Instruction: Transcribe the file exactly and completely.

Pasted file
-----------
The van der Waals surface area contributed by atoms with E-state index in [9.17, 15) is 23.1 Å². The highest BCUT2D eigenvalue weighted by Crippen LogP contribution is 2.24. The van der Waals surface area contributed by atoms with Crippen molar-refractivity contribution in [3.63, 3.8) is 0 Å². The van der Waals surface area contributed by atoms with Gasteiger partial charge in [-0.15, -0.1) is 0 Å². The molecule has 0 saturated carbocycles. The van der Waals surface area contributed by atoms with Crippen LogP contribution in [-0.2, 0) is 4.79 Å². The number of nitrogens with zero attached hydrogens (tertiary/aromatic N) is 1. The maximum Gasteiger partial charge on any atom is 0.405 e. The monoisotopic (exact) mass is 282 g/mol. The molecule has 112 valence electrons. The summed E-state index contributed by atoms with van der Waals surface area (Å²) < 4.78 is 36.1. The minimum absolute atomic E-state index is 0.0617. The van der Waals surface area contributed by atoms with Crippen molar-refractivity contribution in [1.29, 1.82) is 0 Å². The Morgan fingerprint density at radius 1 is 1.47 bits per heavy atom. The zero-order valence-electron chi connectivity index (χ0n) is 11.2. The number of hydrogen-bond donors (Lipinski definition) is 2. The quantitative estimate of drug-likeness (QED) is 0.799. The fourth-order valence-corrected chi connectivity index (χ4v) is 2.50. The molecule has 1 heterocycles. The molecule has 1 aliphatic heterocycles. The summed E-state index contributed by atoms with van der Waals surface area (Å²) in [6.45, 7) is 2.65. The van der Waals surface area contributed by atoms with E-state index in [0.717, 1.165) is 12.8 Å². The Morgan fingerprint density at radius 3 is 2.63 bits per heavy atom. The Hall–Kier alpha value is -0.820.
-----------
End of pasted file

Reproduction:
The van der Waals surface area contributed by atoms with E-state index in [9.17, 15) is 23.1 Å². The highest BCUT2D eigenvalue weighted by Crippen LogP contribution is 2.24. The van der Waals surface area contributed by atoms with Crippen molar-refractivity contribution in [3.63, 3.8) is 0 Å². The van der Waals surface area contributed by atoms with Gasteiger partial charge in [-0.15, -0.1) is 0 Å². The molecule has 0 saturated carbocycles. The van der Waals surface area contributed by atoms with Crippen LogP contribution in [-0.2, 0) is 4.79 Å². The number of nitrogens with zero attached hydrogens (tertiary/aromatic N) is 1. The maximum Gasteiger partial charge on any atom is 0.405 e. The monoisotopic (exact) mass is 282 g/mol. The molecule has 112 valence electrons. The summed E-state index contributed by atoms with van der Waals surface area (Å²) < 4.78 is 36.1. The minimum absolute atomic E-state index is 0.0617. The van der Waals surface area contributed by atoms with Crippen molar-refractivity contribution in [1.29, 1.82) is 0 Å². The Morgan fingerprint density at radius 1 is 1.47 bits per heavy atom. The zero-order valence-electron chi connectivity index (χ0n) is 11.2. The number of hydrogen-bond donors (Lipinski definition) is 2. The quantitative estimate of drug-likeness (QED) is 0.799. The fourth-order valence-corrected chi connectivity index (χ4v) is 2.50. The molecule has 1 heterocycles. The molecule has 1 aliphatic heterocycles. The summed E-state index contributed by atoms with van der Waals surface area (Å²) in [6.45, 7) is 2.65. The van der Waals surface area contributed by atoms with E-state index in [0.717, 1.165) is 12.8 Å². The Morgan fingerprint density at radius 3 is 2.63 bits per heavy atom. The Hall–Kier alpha value is -0.820.